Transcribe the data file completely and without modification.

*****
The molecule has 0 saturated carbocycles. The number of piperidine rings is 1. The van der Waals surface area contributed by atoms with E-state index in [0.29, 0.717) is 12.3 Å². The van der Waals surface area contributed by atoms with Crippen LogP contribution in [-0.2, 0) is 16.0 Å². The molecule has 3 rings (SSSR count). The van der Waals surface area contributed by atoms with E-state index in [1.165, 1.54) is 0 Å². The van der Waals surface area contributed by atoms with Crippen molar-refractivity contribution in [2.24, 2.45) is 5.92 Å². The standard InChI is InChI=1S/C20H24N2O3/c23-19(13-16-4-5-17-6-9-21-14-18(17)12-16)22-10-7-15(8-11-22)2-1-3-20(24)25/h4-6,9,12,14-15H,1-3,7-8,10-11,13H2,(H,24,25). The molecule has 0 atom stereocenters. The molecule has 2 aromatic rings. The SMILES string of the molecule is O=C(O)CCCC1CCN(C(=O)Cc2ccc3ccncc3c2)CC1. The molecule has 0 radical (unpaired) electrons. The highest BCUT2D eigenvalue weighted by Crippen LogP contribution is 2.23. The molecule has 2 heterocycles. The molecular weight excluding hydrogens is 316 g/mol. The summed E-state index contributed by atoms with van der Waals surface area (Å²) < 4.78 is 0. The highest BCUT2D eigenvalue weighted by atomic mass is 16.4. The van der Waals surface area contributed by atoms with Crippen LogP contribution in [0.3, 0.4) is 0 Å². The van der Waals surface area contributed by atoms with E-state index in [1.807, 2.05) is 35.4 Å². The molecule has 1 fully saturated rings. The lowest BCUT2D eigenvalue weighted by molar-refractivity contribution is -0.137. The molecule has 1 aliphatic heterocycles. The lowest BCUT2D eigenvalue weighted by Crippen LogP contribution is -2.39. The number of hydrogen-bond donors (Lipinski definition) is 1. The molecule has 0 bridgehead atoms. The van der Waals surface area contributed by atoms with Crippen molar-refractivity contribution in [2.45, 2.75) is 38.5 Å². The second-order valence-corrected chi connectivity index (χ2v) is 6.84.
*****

The molecule has 0 saturated carbocycles. The number of piperidine rings is 1. The van der Waals surface area contributed by atoms with E-state index in [0.29, 0.717) is 12.3 Å². The van der Waals surface area contributed by atoms with Crippen LogP contribution in [-0.2, 0) is 16.0 Å². The molecule has 3 rings (SSSR count). The van der Waals surface area contributed by atoms with E-state index in [1.165, 1.54) is 0 Å². The van der Waals surface area contributed by atoms with Crippen molar-refractivity contribution in [2.24, 2.45) is 5.92 Å². The standard InChI is InChI=1S/C20H24N2O3/c23-19(13-16-4-5-17-6-9-21-14-18(17)12-16)22-10-7-15(8-11-22)2-1-3-20(24)25/h4-6,9,12,14-15H,1-3,7-8,10-11,13H2,(H,24,25). The molecule has 0 atom stereocenters. The molecule has 2 aromatic rings. The SMILES string of the molecule is O=C(O)CCCC1CCN(C(=O)Cc2ccc3ccncc3c2)CC1. The molecule has 0 radical (unpaired) electrons. The highest BCUT2D eigenvalue weighted by Crippen LogP contribution is 2.23. The molecule has 2 heterocycles. The molecular weight excluding hydrogens is 316 g/mol. The summed E-state index contributed by atoms with van der Waals surface area (Å²) < 4.78 is 0. The highest BCUT2D eigenvalue weighted by atomic mass is 16.4. The van der Waals surface area contributed by atoms with Crippen LogP contribution in [0.3, 0.4) is 0 Å². The van der Waals surface area contributed by atoms with E-state index in [1.807, 2.05) is 35.4 Å². The molecule has 1 fully saturated rings. The lowest BCUT2D eigenvalue weighted by molar-refractivity contribution is -0.137. The molecule has 1 aliphatic heterocycles. The lowest BCUT2D eigenvalue weighted by Crippen LogP contribution is -2.39. The number of hydrogen-bond donors (Lipinski definition) is 1. The molecule has 0 bridgehead atoms. The van der Waals surface area contributed by atoms with Crippen molar-refractivity contribution in [2.45, 2.75) is 38.5 Å². The second-order valence-corrected chi connectivity index (χ2v) is 6.84.